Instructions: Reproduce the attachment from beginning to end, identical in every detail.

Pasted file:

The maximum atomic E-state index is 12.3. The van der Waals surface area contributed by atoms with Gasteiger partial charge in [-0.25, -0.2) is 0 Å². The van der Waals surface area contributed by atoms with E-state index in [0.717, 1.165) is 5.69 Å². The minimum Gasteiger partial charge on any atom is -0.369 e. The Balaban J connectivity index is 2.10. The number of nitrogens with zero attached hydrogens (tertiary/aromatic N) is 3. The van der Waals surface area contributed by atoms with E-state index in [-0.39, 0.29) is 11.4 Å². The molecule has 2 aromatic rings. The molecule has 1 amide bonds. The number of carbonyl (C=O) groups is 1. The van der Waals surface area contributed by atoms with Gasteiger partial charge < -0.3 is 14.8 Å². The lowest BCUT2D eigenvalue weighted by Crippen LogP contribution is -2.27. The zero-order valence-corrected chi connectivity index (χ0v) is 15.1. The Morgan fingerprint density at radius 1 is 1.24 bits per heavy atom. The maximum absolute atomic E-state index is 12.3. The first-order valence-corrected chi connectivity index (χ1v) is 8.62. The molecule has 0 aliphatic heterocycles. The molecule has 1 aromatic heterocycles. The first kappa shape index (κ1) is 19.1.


The maximum atomic E-state index is 12.3. The van der Waals surface area contributed by atoms with Gasteiger partial charge in [-0.25, -0.2) is 0 Å². The van der Waals surface area contributed by atoms with E-state index in [0.717, 1.165) is 5.69 Å². The minimum Gasteiger partial charge on any atom is -0.369 e. The Balaban J connectivity index is 2.10. The number of nitrogens with zero attached hydrogens (tertiary/aromatic N) is 3. The van der Waals surface area contributed by atoms with E-state index in [-0.39, 0.29) is 11.4 Å². The molecule has 2 aromatic rings. The molecule has 1 amide bonds. The number of carbonyl (C=O) groups is 1. The van der Waals surface area contributed by atoms with Gasteiger partial charge < -0.3 is 14.8 Å². The lowest BCUT2D eigenvalue weighted by Crippen LogP contribution is -2.27. The zero-order valence-corrected chi connectivity index (χ0v) is 15.1. The Morgan fingerprint density at radius 1 is 1.24 bits per heavy atom. The maximum absolute atomic E-state index is 12.3. The first-order valence-corrected chi connectivity index (χ1v) is 8.62. The molecule has 0 aliphatic heterocycles. The molecule has 1 aromatic heterocycles. The first kappa shape index (κ1) is 19.1.